Very little remains of what once was a typical American farm. My granddad bought a small farm after WW2 and pretty much things was set in motion then. Theres a lot I could write about but to keep this short and to the point I'm just hitting the highlights.
Over time his two eldest sons started their own roots farming together and somewhat quickly became a fairly large operation for our area during that specific time. By the early 70's they were to a point of needing to upgrade equipment and pretty much was going to do it by the "go big or go home" mindset. In came a IH 915 combine, 2 IH 1066's tractors, IH 8 row corn planter, 8 row John Deere bean planter, grain trucks, plows, disks, etc etc etc. All of this stuff is considered small in today's world but in the 1970's these boys was farming.
I grew up on this farm and loved every minute of it! As a lot of folks know or remember the agricultural business took some really hard knocks in the early 80's as many other areas of industry did in this country and that is the biggest factor in what kept this farm from growing any larger. Other than trading the 915 combine off for a newer machine, the equipment purchased in the 70's was still in use putting out crops up until 2007. The grain was still being hauled out of the fields in the same trucks purchased back then. These guys drilled into my brain maintenance is everything and using the same equipment for over 30 years says something, to me it does anyways.
The last few years they farmed it was more for passion than business and eventually health and age trumped the passion. Most everything was sold with exception of some acreage, the shop, shed, a few tractors and handful of implements. Last week we buried one of the two uncles that taught me most everything I know to this day. The other has health issues that keeps him pretty much kicked back in his recliner, granddad has been gone for years, and the rest of family has scattered to different counties and many to different states so there's not many of us around these days. I was honored when my aunt called and asked me to come "put away" what equipment is remaining and thought I would share a few pictures of some of the old iron that once made the money.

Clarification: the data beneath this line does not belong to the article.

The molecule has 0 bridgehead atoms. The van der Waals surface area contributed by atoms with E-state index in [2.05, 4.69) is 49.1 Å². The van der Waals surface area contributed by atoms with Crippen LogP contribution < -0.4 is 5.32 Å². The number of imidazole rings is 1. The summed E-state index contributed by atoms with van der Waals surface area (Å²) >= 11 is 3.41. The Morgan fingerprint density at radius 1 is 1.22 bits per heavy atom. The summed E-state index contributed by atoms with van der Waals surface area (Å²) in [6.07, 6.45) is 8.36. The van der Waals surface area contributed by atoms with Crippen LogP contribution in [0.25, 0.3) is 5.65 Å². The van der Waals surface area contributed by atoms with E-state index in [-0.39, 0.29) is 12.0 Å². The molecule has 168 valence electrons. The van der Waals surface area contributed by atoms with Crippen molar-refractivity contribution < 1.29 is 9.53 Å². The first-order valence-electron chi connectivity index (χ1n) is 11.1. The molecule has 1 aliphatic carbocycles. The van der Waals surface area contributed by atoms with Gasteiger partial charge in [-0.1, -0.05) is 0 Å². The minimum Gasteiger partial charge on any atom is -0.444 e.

The 135 Massey Ferguson is the first diesel tractor ever to come onto the farm and granddad purchased it on 10/10/1966. I know this because the dealership put his name and the date purchased onto a small plaque and it's still on the tractor today. This tractor has been flat out amazing, other than replacing one front rim, the injector pump, and the seat this tractor has ran since the day it came home new with virtually NO problems. It has a 3 cylinder Perkins and the tractor is estimated to have around 8 thousand hours. I say estimated because this tractor has worn out several tachs and we simply lost track of the hours each had when replaced. The 1066 is a 1975 and was the tractor that did the majority of tillage work and ran hay equipment. It has had one clutch, a TA, injector pump, and 1 major engine overall. Other than that it's untouched including the turbo. The original engine started knocking around 10 thousand hours and when it was rebuilt, a new tach was installed and its reading 1684 hours today. The other tractor is a 1959 Massey Ferguson 50 gas burner. This tractor had very little to do with our farming operation, it was one of those "think I'll buy that just because I like it" tractors by my uncle in his later years. It's got 6143 hours on the original working tach and other than a cam shaft being replaced, a paint job in the 80's and probably a dozen carb rebuilds, it's pretty much untouched mechanically as well. I removed the bushhog off the 1066, pulled the rear blade off the Massey 50, and lined them up in the shop where the combine and headers once was stored. I pretty much did all it takes to store a tractor for an extended amount of time.
As much as it breaks my heart I'm anticipating these old tractors to sit here until the tires dry rot off them. It's crazy to have looked around at what once was a staple of a small community where everyone gathered to tell stories and borrow tools to patch up the stuff they broke on their properties but those times are long gone, it's now just a pole barn housing what little remains.